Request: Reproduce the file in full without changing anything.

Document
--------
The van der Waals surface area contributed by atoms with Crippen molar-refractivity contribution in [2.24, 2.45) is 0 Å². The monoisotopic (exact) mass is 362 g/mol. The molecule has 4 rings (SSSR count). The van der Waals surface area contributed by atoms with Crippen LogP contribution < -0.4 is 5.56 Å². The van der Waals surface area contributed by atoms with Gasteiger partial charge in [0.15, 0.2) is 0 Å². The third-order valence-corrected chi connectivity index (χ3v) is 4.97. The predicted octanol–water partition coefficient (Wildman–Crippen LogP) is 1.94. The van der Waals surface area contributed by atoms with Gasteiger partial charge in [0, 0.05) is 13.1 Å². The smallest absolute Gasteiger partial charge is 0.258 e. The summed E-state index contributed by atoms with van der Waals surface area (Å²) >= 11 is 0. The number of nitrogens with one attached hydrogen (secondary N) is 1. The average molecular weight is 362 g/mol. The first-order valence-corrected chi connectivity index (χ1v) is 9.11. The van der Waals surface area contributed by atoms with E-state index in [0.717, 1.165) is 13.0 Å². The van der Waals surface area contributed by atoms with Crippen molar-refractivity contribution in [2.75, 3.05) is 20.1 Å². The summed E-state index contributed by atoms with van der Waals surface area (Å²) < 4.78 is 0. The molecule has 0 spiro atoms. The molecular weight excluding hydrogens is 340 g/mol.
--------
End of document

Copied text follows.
The van der Waals surface area contributed by atoms with Crippen molar-refractivity contribution in [2.24, 2.45) is 0 Å². The monoisotopic (exact) mass is 362 g/mol. The molecule has 4 rings (SSSR count). The van der Waals surface area contributed by atoms with Crippen LogP contribution < -0.4 is 5.56 Å². The van der Waals surface area contributed by atoms with Gasteiger partial charge in [0.15, 0.2) is 0 Å². The third-order valence-corrected chi connectivity index (χ3v) is 4.97. The predicted octanol–water partition coefficient (Wildman–Crippen LogP) is 1.94. The van der Waals surface area contributed by atoms with Gasteiger partial charge in [0, 0.05) is 13.1 Å². The smallest absolute Gasteiger partial charge is 0.258 e. The summed E-state index contributed by atoms with van der Waals surface area (Å²) >= 11 is 0. The number of nitrogens with one attached hydrogen (secondary N) is 1. The average molecular weight is 362 g/mol. The first-order valence-corrected chi connectivity index (χ1v) is 9.11. The van der Waals surface area contributed by atoms with E-state index in [0.717, 1.165) is 13.0 Å². The van der Waals surface area contributed by atoms with Crippen molar-refractivity contribution in [2.75, 3.05) is 20.1 Å². The summed E-state index contributed by atoms with van der Waals surface area (Å²) < 4.78 is 0. The molecule has 0 spiro atoms. The molecular weight excluding hydrogens is 340 g/mol.